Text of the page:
Save the Planet, Switch to EPDM

Greener, more eco-friendly options have become such an important part of so many people’s lives. They want the choice of sustainable products that don’t pollute the Earth and contribute less to global climate change. This expands across so many industries, and home roof repairs are no exception. Fortunately, greener roofing options such as EPDM cause less harm to the environment, but they’re usually less expensive in the long run. This has led many builders and home remodelers to switch to EPDM. This material offers some of the most environmentally friendly benefits a roof can have. Let’s take a look at why.

Being Eco-Friendly is Black and White

EPDM, or ethylene propylene diene monomer, is a synthetic rubber that is rolled out as a liquid to create one of the most durable EPDM roofing materials on the market. But durability isn’t its only selling point; color is too. Color might sound like a cop-out when it comes to a marketing point, but in the world of roofing, color matters a lot—particularly black and white.

Think of a hot summer day in Miami. You probably imagine a swimming pool with fruity cocktails and men dressed in white suits and Panama hats. That white suit didn’t become a fashion trend just for the sake of style. White is white because it reflects back all shades of visible light, i.e., it doesn’t absorb sunlight. For your building, this translates to a cooler outer surface. With less sunlight absorbing into your building, you’ll use less energy to cool the interior.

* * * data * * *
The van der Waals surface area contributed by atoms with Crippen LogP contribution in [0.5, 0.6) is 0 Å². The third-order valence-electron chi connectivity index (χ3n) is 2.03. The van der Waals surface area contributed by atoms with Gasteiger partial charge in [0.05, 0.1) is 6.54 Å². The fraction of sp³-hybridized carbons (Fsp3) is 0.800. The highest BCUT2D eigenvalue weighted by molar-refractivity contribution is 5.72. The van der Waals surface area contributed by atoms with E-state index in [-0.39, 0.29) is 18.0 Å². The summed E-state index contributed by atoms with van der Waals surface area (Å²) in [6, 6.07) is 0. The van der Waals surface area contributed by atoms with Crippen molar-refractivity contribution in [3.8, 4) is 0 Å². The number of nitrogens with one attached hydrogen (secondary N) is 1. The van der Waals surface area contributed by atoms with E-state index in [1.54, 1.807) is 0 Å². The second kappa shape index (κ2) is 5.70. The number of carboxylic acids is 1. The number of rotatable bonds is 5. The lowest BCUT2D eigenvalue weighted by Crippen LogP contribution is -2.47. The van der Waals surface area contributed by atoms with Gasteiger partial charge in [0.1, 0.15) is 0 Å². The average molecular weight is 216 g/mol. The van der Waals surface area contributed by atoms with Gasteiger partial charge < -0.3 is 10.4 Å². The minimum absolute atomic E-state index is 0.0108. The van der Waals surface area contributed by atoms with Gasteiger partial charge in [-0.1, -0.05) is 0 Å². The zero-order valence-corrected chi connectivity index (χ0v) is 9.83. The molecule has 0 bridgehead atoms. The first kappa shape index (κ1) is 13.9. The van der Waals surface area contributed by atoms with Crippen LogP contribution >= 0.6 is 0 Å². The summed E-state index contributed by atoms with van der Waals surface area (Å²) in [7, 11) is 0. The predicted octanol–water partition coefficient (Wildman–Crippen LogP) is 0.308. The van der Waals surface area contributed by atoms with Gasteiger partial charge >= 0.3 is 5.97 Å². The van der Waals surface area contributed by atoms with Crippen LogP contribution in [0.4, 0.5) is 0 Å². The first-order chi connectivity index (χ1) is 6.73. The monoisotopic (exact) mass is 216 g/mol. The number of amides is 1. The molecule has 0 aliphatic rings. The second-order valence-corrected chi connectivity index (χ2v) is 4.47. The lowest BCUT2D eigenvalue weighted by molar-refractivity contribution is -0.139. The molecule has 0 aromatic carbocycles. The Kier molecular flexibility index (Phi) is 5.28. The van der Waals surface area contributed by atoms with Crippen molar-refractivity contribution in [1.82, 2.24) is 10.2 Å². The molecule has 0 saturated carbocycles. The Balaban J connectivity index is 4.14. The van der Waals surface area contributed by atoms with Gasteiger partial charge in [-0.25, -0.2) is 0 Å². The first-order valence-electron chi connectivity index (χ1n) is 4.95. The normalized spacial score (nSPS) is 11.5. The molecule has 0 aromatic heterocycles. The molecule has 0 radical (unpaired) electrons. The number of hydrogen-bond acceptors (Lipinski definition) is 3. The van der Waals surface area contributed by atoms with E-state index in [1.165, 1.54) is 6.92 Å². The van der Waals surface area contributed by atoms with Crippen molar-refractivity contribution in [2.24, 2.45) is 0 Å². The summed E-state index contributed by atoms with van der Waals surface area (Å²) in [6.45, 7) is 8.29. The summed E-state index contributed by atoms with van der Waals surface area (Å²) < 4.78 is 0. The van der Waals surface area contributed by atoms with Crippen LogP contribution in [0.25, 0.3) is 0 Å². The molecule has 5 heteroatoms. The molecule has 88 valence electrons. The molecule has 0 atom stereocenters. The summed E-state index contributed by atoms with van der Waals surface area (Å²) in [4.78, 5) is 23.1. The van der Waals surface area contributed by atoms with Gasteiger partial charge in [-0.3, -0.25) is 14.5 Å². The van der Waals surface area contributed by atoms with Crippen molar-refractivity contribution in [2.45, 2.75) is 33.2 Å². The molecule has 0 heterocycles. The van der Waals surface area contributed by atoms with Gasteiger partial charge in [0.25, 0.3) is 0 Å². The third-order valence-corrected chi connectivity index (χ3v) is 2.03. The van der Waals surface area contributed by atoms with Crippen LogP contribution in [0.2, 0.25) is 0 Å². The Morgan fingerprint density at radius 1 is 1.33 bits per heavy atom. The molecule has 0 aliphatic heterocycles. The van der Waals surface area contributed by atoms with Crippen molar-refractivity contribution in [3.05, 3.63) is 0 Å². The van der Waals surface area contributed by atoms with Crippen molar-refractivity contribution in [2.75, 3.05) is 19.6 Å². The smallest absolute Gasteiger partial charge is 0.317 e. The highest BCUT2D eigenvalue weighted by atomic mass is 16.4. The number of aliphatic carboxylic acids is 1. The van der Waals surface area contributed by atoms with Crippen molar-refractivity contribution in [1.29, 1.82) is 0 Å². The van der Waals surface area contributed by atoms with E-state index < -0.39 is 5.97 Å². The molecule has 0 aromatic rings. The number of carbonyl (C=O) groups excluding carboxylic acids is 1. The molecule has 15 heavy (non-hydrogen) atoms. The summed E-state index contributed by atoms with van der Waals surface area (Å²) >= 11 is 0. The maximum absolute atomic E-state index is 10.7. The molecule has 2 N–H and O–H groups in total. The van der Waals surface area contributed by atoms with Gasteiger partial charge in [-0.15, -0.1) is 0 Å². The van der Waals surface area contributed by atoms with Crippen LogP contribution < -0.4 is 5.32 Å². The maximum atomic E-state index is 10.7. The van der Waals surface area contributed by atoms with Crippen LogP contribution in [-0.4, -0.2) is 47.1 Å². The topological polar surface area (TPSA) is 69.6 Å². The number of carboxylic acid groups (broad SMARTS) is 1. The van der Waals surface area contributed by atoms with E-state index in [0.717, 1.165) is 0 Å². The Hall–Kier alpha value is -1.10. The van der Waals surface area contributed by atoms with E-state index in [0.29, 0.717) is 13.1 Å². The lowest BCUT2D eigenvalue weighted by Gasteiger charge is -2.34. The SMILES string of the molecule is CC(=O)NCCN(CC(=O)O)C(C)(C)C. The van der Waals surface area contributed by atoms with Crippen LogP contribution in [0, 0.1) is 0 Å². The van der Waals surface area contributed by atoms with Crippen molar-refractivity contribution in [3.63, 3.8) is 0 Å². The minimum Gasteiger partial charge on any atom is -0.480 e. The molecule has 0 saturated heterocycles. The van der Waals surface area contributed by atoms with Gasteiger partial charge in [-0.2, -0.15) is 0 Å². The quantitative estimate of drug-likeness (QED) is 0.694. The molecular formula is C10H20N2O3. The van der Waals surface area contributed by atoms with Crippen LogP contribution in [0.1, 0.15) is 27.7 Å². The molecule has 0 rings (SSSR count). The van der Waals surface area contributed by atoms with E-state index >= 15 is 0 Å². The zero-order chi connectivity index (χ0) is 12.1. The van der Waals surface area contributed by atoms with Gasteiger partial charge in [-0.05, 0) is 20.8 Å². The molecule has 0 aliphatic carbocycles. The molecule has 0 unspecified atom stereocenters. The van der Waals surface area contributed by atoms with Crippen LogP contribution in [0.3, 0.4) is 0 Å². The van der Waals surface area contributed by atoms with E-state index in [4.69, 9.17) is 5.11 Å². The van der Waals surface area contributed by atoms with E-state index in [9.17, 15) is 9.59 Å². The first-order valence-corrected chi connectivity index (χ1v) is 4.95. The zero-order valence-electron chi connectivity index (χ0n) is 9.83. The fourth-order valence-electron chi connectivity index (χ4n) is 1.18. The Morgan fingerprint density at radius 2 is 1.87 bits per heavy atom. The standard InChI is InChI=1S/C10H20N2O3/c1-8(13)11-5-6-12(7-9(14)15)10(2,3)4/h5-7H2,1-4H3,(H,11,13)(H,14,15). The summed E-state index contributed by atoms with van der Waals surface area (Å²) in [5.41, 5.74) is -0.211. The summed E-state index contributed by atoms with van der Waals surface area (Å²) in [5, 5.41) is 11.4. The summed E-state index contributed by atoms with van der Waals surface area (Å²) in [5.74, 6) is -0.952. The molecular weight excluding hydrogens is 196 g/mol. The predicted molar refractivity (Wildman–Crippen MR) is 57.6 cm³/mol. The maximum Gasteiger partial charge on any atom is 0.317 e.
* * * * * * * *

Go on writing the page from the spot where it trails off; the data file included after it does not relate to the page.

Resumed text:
The same goes for buildings in cold climates. If you spend most of the year heating your property, opting for a black roof can cut the energy you spend on heating. Where white reflects light, black absorbs it. And we don’t just mean a few degrees worth of light. Making the switch to this style of roof can affect your building’s overall temperature by up to 30%!

A Greener Source

If the idea of a rubber roof causes you to balk, that might be because you know where rubber comes from—the rainforest. While it’s easy to forget, rubber is a natural product produced by rubber trees deep in the hearts of the Amazon, Congo, and jungles of Southeast Asia. Collecting sap from these trees is not the most eco-friendly of industries and can cause deforestation in our planet’s lungs.

The good news is, though, with EPDM roofing, your worries are put to rest. Rather than being sourced from the rainforest, EPDM is a synthetic rubber made without causing deforestation. This also has the added benefit of producing a better product. Compared to natural rubber roofing, EPDM roofing can stand up against higher and lower temperatures, prolonged exposure to UV radiation, and even ozone.

Durability Equals Environmentally Friendly

Even still, synthetic rubbers might set off a few alarm bells for an avid environmentalist. But thanks to how much more durable these roof coatings are, EPDM roofs last far longer than a standard roof. This means they won’t have to be repaired or replaced as frequently, and less product gets used. With an EPDM roof, you can go decades without replacing your roof even in harsh climates. At the end of the day, if you’re looking for a way to cut energy expenditure, slow the rate that the rainforest is being commercialized, and still walk away with a roof over your head, you can’t get much better than an EPDM roof coating. You’ll save on money and also help benefit the planet.